I wrote earlier about a project that I'm working on now, a postage stamp quilt to mark the US military dead in Afghanistan. But I am reminded of another quilt I made several years ago that is also about Afghanistan.
In 2015 I had the pleasure of attending and teaching at a big quilting show in Prague, along with my dear friend and art pal Uta Lenk. Uta had arranged for the show to display a bunch of quilts by International Threads, a group of quilters from four different countries (US, UK, Germany and Israel). After I said I would come to Prague, she promoted teaching gigs for each of us, which didn't make us rich but did pay for our hotel rooms and a bit of spending money.
|Uta in the International Threads exhibit|
In between teaching and hanging around our exhibit, we hit the vendors, and discovered a booth selling embroideries made by women in Afghanistan. We were intrigued by the work, and when we found that many of the embroideries were made by the same woman, Nasrin, we decided to buy eight of them for the members of International Threads, which would be the theme for our next project.
I chose the embroidery with the most abstract and geometric design, and when I made my quilt, I echoed the gray-blue-turquoise-white palette, the bold zigzags and the half-square-triangle sawtooth edging, adding some yellow to pep up the composition. I called the quilt "Nasrin's Magic Carpet."
With Afghanistan in the news again, I thought it would be a good time to pull out the quilt again and put it up in public. It's hanging at PYRO Gallery right now, through the end of this month. And of course I thought about Nasrin and her friends and family, wondering how they have survived through six more years of war and oppression.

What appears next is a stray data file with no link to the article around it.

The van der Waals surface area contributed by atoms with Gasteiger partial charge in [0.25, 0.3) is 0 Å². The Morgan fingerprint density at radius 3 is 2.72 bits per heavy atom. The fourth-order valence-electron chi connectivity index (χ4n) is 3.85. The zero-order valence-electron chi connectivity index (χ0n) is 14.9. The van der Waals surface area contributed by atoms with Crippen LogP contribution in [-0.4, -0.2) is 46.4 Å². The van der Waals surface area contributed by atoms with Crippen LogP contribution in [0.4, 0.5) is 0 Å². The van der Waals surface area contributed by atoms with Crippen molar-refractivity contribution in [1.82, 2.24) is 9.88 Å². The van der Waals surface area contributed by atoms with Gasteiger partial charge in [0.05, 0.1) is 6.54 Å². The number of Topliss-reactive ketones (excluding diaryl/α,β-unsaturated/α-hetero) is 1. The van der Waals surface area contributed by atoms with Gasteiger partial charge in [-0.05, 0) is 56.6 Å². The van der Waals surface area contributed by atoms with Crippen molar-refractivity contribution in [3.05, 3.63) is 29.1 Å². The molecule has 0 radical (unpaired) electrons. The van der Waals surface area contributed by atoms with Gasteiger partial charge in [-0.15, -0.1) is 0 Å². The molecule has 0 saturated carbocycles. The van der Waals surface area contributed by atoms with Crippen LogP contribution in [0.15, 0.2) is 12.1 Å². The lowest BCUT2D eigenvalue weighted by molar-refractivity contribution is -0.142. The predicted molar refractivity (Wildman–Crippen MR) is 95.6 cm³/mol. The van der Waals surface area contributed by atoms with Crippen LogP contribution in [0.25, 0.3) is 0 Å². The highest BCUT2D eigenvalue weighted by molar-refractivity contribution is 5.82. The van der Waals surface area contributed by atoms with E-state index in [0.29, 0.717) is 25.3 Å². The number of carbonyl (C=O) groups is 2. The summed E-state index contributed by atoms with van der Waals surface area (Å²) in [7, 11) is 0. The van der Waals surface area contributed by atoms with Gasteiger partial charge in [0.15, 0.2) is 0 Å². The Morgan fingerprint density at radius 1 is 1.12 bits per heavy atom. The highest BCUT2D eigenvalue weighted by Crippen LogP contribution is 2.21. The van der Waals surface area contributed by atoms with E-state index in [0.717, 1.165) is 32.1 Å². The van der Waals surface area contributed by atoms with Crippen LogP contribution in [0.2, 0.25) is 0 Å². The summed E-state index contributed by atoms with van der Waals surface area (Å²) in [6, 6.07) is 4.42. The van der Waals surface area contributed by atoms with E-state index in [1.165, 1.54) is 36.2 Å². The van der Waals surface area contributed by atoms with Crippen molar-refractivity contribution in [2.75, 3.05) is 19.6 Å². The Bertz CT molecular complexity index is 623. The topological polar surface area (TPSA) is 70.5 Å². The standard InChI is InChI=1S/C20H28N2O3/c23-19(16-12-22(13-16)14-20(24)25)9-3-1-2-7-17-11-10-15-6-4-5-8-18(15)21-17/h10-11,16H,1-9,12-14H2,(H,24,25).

After Uta and I bought the embroideries we sent them to our fellow members and I copied from the package the name of the nonprofit that distributed them: The Guldusi Project of Embroidery. When I looked it up on the internet this week I learned that the organization was begun in 2002 by a German artist. They have embroidery projects in several rural Afghan villages, and when I paged through the website I was excited to find exactly the kind of embroideries we had bought.
|Uta's Nasrin square|
You'll notice that the center portion of each square is a kind of mesh, the kind that's used to make the eye holes in a burka. The website confirmed that this type of stitching is called tsheshmakdusi (tsheshmak = eye, dusi = embroidery) and only a few women in a village in Laghman Province use this stitching in their work for sale. This had to be the source of our Nasrin squares.
|Red pin marks Laghman Province|
And yes, when I looked through the thumbnails of work on this page of the website, I found one using the same palette, chevrons and sawtooth border, that was labeled "03Nasrin." Unless there are many women with the same name doing very similar embroidery for the same nonprofit organization, this is indeed our artist. At least, that's what I'm going to believe.
Uta has also been remembering her Nasrin quilt recently; check it out on her blog.